22 of 24 people found the following review helpful
a mixed review,
This review is from: The River Cottage Preserves Handbook (Hardcover)
A friend of mine gave me this book as a gift, and just from flipping through, the recipes look intriguing and make me want to get into the kitchen. I've only made one of the recipes from this book (the chili pepper jelly) and I'm kind of disappointed. On the one hand, the jelly tastes fantastic and was easy to make. However, I think there might be an error in the recipe as it only calls for 2 tsp of pectin. All of the other jelly recipes I've looked at call for a minimum of 2 oz of pectin when using the equivalent amount of sugar. It would certainly explain why my jelly didn't set properly, despite the fact that I followed the instructions precisely and checked with a thermometer. I'm willing to give the benefit of the doubt that this is just an unfortunate typo and will try out some of the other intriguing recipes. Now I also have to find a use for 4 half-pints of runny jalapeno jelly!
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Showing 1-9 of 9 posts in this discussion
Initial post: Sep 5, 2010 11:30:05 AM PDT
Mrs. Pamela A. Corbin says:
The best thing to do is to empty the jelly back into the pan and either add some more pectin or add 250g of grated Bramley Apples. Allow it to boil for a couple of minutes AND hopefully in should then set.
In reply to an earlier post on Sep 22, 2010 5:57:40 AM PDT
Ms Pink says:
you can reprocess it. I've done that with raspberry jam before. Here's the link: http://www.freshpreserving.com/pages/rema
Posted on Feb 23, 2011 8:53:47 AM PST
Recipe Diva says:
Runny jalapeno jelly is fantastic on baked chicken or for glazing a pork tenderloin prior to broiling. You don't even have to heat it up to thin it for brushing on. How easy is that?
In reply to an earlier post on Mar 14, 2011 5:42:28 PM PDT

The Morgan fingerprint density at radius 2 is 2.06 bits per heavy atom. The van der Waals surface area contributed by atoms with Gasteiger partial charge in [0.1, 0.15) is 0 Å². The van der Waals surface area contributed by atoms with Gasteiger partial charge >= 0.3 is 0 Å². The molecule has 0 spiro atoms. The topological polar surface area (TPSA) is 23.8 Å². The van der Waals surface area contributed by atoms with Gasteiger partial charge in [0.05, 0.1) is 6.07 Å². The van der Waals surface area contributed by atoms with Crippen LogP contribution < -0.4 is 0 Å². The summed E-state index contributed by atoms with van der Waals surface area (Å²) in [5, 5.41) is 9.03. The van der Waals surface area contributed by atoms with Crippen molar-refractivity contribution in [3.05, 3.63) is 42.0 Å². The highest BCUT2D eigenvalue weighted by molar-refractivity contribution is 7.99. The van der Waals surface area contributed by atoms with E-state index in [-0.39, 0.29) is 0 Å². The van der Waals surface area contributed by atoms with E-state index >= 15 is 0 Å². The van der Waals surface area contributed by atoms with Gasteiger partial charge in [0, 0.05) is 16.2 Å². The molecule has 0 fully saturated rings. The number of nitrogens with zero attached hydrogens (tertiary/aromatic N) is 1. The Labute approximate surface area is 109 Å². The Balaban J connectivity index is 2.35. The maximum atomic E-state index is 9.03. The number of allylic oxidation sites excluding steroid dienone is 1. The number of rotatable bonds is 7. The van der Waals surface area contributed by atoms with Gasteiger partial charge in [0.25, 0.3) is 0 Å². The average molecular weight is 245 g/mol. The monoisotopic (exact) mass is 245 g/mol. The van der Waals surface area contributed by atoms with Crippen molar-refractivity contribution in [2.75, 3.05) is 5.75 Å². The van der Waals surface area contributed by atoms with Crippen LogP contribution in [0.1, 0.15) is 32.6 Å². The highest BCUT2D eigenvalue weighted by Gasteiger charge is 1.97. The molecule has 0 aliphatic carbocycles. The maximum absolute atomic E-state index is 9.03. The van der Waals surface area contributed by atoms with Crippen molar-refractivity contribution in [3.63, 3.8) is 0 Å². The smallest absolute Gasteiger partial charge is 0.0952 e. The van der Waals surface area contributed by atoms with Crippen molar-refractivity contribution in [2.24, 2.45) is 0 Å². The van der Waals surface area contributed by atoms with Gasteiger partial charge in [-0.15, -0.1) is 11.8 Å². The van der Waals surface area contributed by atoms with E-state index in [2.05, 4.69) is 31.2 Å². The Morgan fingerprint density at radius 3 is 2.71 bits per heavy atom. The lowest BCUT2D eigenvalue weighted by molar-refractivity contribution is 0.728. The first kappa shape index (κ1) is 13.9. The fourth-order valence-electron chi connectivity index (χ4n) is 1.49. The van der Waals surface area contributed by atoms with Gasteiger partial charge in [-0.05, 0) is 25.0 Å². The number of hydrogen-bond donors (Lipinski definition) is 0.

what a fantastic idea for someone who doesn't want to reprocess their runny jelly.
In reply to an earlier post on Jul 31, 2012 1:16:33 PM PDT
S. Mckenzie says:
Runny jelly is also fantastic on waffles and pancakes. I'd use the jalapeno jelly on corn waffles, or over fresh chevre. Or, as you suggest, as a glaze for chicken or pork.
Posted on Aug 17, 2012 9:47:23 PM PDT
Rebekah Bjork says:
teaspoons and tablespoons are bigger in the UK than the States.. also they often use imperial pints (20oz) - here is a good post about that and other UK to US cooking conversions.
also remember that amount of pectin to use will vary by brand/type and the UK probably has different standard brands than the US. I use Pomona's pectin which most US cookbooks don't use so I just look at the guide that comes w/ my pectin to judge to amount to use.
Posted on Mar 16, 2013 3:03:42 PM PDT
The very best thing I know of to do with runny pepper jelly is to dump the jar over a brick of cream cheese or Brie and then bake it until warmed through.
In reply to an earlier post on Mar 16, 2013 3:06:33 PM PDT
The British also have something called "preserving sugar" that my daughter now living in the UK tells me already contains some pectin.
In reply to an earlier post on Sep 4, 2013 10:07:50 PM PDT
Last edited by the author on Sep 4, 2013 10:08:47 PM PDT
Using as a meat glaze is a fabulous idea for a jelly gone wrong. Great suggestion.
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